Proposal: A new property that enforce WCAG color contrast

.box {
   background: black;
   color: #111;
   wcag-at-least: AAA; // equals 4.5

The black and #111 does not satisfy the WCAG AAA test. The browser should ignore the color property and reselect a new color to enforce the contrast reach 4.5.

This is especially helpful when the website is themeable. It’s easily to create a not accessible theme in a complex website. It also useful when the text is on a image.

A real world example:

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If the browser adds the capability to enforce minimum contrast on the web, would it not be better if this option was provided in the browser’s preferences, so that the user can apply it to all websites?

Browser options is a all-or-none options. It can’t know if developer want to make it clear here. (Notice the image backgrounds example above)

Possibly a warning in the console like other CSS warnings rather than an error or the browser ignoring the style.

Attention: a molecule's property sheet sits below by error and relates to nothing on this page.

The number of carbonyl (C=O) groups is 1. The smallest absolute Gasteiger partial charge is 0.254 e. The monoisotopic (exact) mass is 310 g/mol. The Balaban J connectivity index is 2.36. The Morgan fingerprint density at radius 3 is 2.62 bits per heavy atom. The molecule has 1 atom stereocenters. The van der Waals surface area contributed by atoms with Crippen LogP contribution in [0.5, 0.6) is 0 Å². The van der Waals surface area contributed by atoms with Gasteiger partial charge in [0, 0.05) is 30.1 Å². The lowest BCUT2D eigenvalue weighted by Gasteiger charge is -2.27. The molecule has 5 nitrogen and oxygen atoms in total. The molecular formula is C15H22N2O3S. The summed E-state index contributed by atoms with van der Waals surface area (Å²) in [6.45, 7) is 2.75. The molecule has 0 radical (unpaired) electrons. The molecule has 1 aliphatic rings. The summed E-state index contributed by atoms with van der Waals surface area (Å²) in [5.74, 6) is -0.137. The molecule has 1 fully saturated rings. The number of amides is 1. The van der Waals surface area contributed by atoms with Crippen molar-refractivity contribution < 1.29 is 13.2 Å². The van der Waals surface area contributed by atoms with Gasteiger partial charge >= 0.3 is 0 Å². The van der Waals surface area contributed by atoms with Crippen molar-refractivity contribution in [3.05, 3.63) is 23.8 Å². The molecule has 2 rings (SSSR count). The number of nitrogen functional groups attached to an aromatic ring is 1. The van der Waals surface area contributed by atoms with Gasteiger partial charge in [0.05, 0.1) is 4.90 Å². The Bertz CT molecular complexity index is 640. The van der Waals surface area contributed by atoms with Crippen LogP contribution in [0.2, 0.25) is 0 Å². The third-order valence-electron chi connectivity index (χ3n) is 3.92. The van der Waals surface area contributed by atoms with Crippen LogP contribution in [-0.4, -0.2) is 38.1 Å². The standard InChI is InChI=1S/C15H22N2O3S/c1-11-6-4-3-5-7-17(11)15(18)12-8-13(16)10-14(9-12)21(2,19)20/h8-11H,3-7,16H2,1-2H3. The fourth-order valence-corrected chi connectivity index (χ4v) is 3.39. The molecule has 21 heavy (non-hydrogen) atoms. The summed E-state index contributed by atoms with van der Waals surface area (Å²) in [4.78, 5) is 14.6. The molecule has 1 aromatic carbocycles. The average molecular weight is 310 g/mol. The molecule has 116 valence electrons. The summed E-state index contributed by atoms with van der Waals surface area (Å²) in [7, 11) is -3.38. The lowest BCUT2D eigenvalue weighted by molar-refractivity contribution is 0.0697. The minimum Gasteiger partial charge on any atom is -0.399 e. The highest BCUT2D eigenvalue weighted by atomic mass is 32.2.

Webhint and Lighthouse audits also warn on low contrast situations.

Warning is not useful. I’m meaning the developer opt-in color contrast enforcing

I think it would be much more useful to have an automatic color selection based on background:

color: contrast;

Then we need too decide the exact behavior:

  • does it use only pure white and black?
  • does it use a scale with many different gray variations?
  • does it use any color that the browser thinks is good?

That would be simple to apply on a background color.

However a better solution would be to consider also any background image, gradient, etc.

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What about color: contrast(red, 8, blue, 6, auto, 5). If not satisfying 1:8, use red, if not satisfying 6, use blue. If not satisfying 5, let browser select a contract color.

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I think this is a small, limited example where we’ve got the non-accessible colors in the same element.

I’d think a more common scenario would be that the background color is 5 elements up in the DOM tree and that you have to calculate visible contrast from multiple sources.

That would mean that the browser has to evaluate the stacking context looking not just for background colors, but anything with opacity, an rgba background, or a filter as well.

maybe a better solution is an accessibility query that keys off of a browser setting?

@media wcag(at-least: AAA) {}